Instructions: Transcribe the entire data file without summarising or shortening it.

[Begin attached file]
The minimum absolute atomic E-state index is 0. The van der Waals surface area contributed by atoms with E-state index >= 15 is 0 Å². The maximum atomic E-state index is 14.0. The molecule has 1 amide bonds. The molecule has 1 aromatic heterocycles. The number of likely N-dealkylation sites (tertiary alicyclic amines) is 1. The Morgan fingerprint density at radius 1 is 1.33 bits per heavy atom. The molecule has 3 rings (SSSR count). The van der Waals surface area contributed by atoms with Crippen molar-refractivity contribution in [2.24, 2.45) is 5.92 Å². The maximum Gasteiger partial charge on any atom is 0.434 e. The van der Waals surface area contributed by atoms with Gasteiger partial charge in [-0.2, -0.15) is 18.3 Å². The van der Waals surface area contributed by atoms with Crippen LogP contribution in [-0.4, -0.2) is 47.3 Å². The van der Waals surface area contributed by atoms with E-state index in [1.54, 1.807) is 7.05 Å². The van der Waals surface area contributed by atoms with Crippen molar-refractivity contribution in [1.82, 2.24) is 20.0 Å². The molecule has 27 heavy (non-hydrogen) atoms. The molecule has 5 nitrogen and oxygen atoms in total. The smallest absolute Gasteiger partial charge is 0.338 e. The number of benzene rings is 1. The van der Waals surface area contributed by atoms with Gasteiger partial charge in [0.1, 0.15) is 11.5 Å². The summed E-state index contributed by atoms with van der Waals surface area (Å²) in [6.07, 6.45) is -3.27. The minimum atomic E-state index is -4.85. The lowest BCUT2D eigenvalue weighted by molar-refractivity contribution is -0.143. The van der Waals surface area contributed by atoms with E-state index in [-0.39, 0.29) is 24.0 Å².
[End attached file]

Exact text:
The minimum absolute atomic E-state index is 0. The van der Waals surface area contributed by atoms with E-state index >= 15 is 0 Å². The maximum atomic E-state index is 14.0. The molecule has 1 amide bonds. The molecule has 1 aromatic heterocycles. The number of likely N-dealkylation sites (tertiary alicyclic amines) is 1. The Morgan fingerprint density at radius 1 is 1.33 bits per heavy atom. The molecule has 3 rings (SSSR count). The van der Waals surface area contributed by atoms with Crippen molar-refractivity contribution in [2.24, 2.45) is 5.92 Å². The maximum Gasteiger partial charge on any atom is 0.434 e. The van der Waals surface area contributed by atoms with Gasteiger partial charge in [-0.2, -0.15) is 18.3 Å². The van der Waals surface area contributed by atoms with Crippen LogP contribution in [-0.4, -0.2) is 47.3 Å². The van der Waals surface area contributed by atoms with E-state index in [1.54, 1.807) is 7.05 Å². The van der Waals surface area contributed by atoms with Crippen molar-refractivity contribution in [1.82, 2.24) is 20.0 Å². The molecule has 27 heavy (non-hydrogen) atoms. The molecule has 5 nitrogen and oxygen atoms in total. The smallest absolute Gasteiger partial charge is 0.338 e. The number of benzene rings is 1. The van der Waals surface area contributed by atoms with Gasteiger partial charge in [0.1, 0.15) is 11.5 Å². The summed E-state index contributed by atoms with van der Waals surface area (Å²) in [6.07, 6.45) is -3.27. The minimum atomic E-state index is -4.85. The lowest BCUT2D eigenvalue weighted by molar-refractivity contribution is -0.143. The van der Waals surface area contributed by atoms with E-state index in [-0.39, 0.29) is 24.0 Å².